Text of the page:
Outside of the Rose Bowl, there were a dozen-or-so hispanic vendors selling bacon-wrapped hot dogs. The hot dogs sizzled in foil-lined trays, above an unseen heat source in a shopping cart. The edges of the trays fit neatly along the rims of the carts.
It's easy to push past the first few vendors, but at some point you're going to buy the thing smothered in fried onions and bacon. You say "no" four times, and in your mind that suitably proves your willpower so that by the time you see the line open in front of the fifth vendor you feel perfectly at peace ordering as many hot dogs as will fill the hole in your heart.
Without asking, the woman who served up my hot dog squirted ketchup and, oddly enough, mayonnaise on top of my hot dog in a thin, criss-crossing pattern. She had yellow mustard available too, but she apparently didn't size me up as a mustard man, which is all well and good. If given the option, I would have taken mustard too, but I don't eat bacon-wrapped hot dogs often enough to know how they should properly be dressed.
It was good, but not nearly as good as it smelled. Somehow I couldn't taste the bacon. Perhaps it was too fatty. The mayo didn't make a lick of difference. The only thing that came through, besides the hot dog itself, were the onions, which were a bit under cooked, and the ketchup.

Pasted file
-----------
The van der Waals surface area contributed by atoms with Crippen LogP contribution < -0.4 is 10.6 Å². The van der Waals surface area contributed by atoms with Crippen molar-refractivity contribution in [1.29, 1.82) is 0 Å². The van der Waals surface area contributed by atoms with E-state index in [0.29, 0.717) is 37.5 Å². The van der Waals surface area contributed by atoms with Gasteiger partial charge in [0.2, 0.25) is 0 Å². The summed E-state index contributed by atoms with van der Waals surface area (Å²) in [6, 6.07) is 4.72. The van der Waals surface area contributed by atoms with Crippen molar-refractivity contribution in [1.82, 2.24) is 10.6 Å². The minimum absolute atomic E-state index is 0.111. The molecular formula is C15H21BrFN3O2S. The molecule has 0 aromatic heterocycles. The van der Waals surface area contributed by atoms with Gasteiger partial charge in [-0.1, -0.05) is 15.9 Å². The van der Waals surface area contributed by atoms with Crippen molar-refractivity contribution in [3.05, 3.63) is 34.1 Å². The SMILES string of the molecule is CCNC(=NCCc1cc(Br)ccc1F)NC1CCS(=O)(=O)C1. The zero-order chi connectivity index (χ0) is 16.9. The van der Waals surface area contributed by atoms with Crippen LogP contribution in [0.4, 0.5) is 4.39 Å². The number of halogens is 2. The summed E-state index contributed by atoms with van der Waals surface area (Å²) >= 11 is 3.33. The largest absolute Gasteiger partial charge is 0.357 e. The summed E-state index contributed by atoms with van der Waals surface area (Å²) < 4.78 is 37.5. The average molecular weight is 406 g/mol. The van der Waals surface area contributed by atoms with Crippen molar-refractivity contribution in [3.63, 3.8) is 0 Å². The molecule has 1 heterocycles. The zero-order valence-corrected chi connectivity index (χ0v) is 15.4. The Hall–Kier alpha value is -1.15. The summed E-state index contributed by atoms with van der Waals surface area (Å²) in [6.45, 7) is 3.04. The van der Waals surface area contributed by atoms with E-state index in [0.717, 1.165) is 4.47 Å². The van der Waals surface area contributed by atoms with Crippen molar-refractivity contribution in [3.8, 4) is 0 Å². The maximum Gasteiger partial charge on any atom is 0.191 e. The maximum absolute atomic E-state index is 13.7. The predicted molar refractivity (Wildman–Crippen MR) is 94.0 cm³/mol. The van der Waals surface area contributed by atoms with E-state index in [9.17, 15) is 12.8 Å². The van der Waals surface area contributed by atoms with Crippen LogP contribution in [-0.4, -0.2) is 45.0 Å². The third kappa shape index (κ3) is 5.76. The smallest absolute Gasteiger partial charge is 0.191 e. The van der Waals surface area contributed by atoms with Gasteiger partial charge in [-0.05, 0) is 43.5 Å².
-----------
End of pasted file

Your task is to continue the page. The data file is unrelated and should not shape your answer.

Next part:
My hot dog was five dollars. About 200 yards away as the golf course began, bacon-wrapped hot dogs were going for $2.50 apiece. I did not think the mark-up just outside of the stadium was unfair, however. Any successful enterprise hinges on understanding demand and setting price points to take advantage of market segments. Business is business, at all times. Wisconsin and Stanford fans seemed to be buying hot dogs in proportion to the turnout at the stadium.
I had something else written above, but then I deleted it and wrote about hot dogs instead. I don't think I'm ever going to the Rose Bowl again.
Ben Brust is all good after leaving practice Wednesday with a lower leg injury.
Laff Riot not as funny as usual.
OTE on the Big Ten and moral victories.
Notes, stats, etc., from Dave Heller.
"I looked for the ball. I was open for a while. Curt had to step up in the pocket and the ball was late. I felt the DB there and I just dropped the pass. That's about all it was. I got hit. I was going to get hit either way."
Matt Canada explains the plan for Joel Stave. Not sure if I have strong feelings either way on the Stave/Phillips debate, if there is one raging somewhere.
And next year really could be great. The wounds are too fresh to get jazzed just yet, but at some point I know I'm going to be really excited about what the Badgers could do next season. Ditto article ESPN blog.